At the beginning of the 19th century a large part of the Slovene-populated lands were included in the Illyrian Provinces of Napoleon's French Empire (1809–1814). The French encouraged local initiative and favoured the use of Slovene as an official language. Although many of the changes did not survive the return to Habsburg rule, the period contributed greatly to national self-awareness. Thus, grammars of the language were published (starting in 1808), in 1843 Ljubljana (the capital of Slovenia) saw the publication of the first Slovene-language newspaper, and the end of the century saw the formation of the first Slovene political parties. These grammars standardised and codified Slovene, so that by the middle of the 19th century a standard written language was in use and monolingualism became an explicit national political demand.

The 20th century also saw the creation of bilingual dictionaries between Slovene and almost all major European languages, and the creation of the monumental monolingual dictionary of Slovene Slovar slovenskega književnega jezika (1970–1991). The late 20th and the beginning of the 21st centuries, moreover, provided Slovenes with various bilingual and monolingual corpora such as the 621-million-word FidaPLUS reference corpus of Slovene (

Translation thus actively contributed to the very formation of the Slovene anguage and literary production. Today translations also represent a very high percentage of Slovene literary production. This is relatively high for a population of just over 2 million people: between 1997 and 2003 an average of 715 literary works were published annually. In those years, the ratio between original works published in Slovene and translations from other languages remained fairly constant and extremely high: on average, 36% of all literary production in Slovene is in translation.

(from:Translation and TS Research in a Culture Using a Language of Limited Diffusion: The Case of Slovenia, Nike K. Pokorn, University of Ljubljana, Journal Of Specialized Translation No 10 July 2008,

Translation demographics in Slovenia

Demand for translation in Slovenia

Professional associations in Slovenia

DZTPS - Društvo znanstvenih in tehničnih prevajalcev Slovenije The Association of Scientific and Technical Translators of Slovenia is a professional union of translators who work either as freelancers or are employed by different companies or translation agencies. Our members (there are about 600 of them at present) are registered by language and by field of expertize. The Association refers requests for translations to registered members and performs the invoicing service. It also contributes towards the education of its members by organizing various translation-related seminars and lectures. One of the aims of the Association is to establish and maintain links with similar organisation and translation institutions at the nation and international levels.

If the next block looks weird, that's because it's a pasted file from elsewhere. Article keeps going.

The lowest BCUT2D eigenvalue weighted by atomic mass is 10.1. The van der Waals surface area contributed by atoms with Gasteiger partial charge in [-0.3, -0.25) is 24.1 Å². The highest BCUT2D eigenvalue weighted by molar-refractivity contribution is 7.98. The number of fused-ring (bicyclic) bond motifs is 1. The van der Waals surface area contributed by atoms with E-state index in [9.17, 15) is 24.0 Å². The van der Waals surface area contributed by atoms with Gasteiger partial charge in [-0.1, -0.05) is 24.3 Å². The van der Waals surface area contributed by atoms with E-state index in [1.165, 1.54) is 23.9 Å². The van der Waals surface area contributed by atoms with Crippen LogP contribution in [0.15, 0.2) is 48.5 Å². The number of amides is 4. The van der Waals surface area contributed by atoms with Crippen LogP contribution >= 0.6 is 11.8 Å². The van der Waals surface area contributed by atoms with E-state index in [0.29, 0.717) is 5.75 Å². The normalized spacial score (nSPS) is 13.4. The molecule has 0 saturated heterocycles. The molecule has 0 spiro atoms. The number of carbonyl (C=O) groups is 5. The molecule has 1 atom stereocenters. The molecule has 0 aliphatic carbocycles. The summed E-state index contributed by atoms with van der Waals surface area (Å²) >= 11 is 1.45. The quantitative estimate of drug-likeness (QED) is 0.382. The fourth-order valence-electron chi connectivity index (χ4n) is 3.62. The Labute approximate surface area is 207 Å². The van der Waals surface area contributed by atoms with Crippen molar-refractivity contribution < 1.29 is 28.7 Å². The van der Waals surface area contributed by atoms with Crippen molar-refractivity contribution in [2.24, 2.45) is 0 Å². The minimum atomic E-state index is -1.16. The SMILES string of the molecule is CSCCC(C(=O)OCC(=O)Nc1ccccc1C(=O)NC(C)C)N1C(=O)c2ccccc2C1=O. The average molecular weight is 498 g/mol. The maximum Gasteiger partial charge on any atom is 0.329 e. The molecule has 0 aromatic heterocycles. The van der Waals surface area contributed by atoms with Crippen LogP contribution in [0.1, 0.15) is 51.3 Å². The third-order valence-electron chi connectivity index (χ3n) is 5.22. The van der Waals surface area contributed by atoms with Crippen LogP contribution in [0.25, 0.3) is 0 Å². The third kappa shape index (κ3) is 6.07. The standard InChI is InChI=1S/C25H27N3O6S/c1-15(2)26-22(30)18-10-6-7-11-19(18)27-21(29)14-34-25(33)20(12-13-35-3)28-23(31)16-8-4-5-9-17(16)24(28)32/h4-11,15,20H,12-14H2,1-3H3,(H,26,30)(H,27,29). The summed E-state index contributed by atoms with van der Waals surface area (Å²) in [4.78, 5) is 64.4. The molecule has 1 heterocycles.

It is also a member of the International Federation of Translators (FIT) and regularly publishes the Association's journal called Mostovi.  Members: 421  Fields: 121  Languages: 35 Address:

Petkovskovo nabrezje 57
1000 Ljubljana, Slovenia

Secretary: +386 1 2317 862 Fax: +386 1 2320 131 (include both translator/linguist and other relevant associations in your list) (check for reference)


Is a professional association with a mission to sustain and support the high professional level of literary translations, to establish and nurture the contacts between translators and to keep them informed about theoretical, hjistorical, social and practical aspects of their vocation. To realize its goals the association (among other things) organizes literary and discussion meetings, professional lectures, briefings etc.The international exchange of translators and inter-organizational cooperation with other cultural, educational and professional associations both in Slovenia and abroad is also among its missions as well as publication of professional literature. Tomšičeva 12, 1000 Ljubljana, 01/4210 579, Web page:ž

Accreditation and certification

Translator training in Slovenia

The Faculty of Arts at the University of Ljubljana has a Department of Translation. The department began operation in the academic year 1997/98. It offers Bachelor|s degree in Interlingual communication,. Master's degrees in Translation and in Interpreting and PhD in TS (Translation studies).

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Sworn translation

Laws specially applicable to translation in Slovenia

Translation products produced in Slovenia

Methods and terms of payment